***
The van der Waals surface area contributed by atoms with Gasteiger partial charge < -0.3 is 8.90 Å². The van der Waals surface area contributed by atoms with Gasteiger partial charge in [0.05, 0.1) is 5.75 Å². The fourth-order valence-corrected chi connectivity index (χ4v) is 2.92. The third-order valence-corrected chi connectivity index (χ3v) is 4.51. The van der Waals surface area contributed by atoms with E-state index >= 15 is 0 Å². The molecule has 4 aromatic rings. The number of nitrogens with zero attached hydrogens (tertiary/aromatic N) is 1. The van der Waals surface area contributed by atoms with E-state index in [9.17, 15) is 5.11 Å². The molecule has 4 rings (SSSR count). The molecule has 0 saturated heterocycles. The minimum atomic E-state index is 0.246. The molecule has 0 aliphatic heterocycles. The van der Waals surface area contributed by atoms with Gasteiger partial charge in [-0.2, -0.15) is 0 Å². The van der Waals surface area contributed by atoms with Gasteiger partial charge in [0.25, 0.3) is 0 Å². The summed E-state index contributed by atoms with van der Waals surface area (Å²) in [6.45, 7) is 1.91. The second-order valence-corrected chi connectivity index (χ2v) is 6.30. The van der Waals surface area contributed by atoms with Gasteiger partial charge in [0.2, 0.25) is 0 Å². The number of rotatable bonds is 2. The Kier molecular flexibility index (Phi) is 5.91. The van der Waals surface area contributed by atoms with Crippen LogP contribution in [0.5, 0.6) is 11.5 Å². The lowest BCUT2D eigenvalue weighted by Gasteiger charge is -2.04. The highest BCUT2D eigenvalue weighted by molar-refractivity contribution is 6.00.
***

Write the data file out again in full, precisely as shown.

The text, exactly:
The van der Waals surface area contributed by atoms with Gasteiger partial charge < -0.3 is 8.90 Å². The van der Waals surface area contributed by atoms with Gasteiger partial charge in [0.05, 0.1) is 5.75 Å². The fourth-order valence-corrected chi connectivity index (χ4v) is 2.92. The third-order valence-corrected chi connectivity index (χ3v) is 4.51. The van der Waals surface area contributed by atoms with E-state index >= 15 is 0 Å². The molecule has 4 aromatic rings. The number of nitrogens with zero attached hydrogens (tertiary/aromatic N) is 1. The van der Waals surface area contributed by atoms with E-state index in [9.17, 15) is 5.11 Å². The molecule has 4 rings (SSSR count). The molecule has 0 saturated heterocycles. The minimum atomic E-state index is 0.246. The molecule has 0 aliphatic heterocycles. The van der Waals surface area contributed by atoms with Gasteiger partial charge in [-0.2, -0.15) is 0 Å². The van der Waals surface area contributed by atoms with Gasteiger partial charge in [0.25, 0.3) is 0 Å². The summed E-state index contributed by atoms with van der Waals surface area (Å²) in [6.45, 7) is 1.91. The second-order valence-corrected chi connectivity index (χ2v) is 6.30. The van der Waals surface area contributed by atoms with Gasteiger partial charge in [0.2, 0.25) is 0 Å². The number of rotatable bonds is 2. The Kier molecular flexibility index (Phi) is 5.91. The van der Waals surface area contributed by atoms with Crippen LogP contribution in [0.5, 0.6) is 11.5 Å². The lowest BCUT2D eigenvalue weighted by Gasteiger charge is -2.04. The highest BCUT2D eigenvalue weighted by molar-refractivity contribution is 6.00.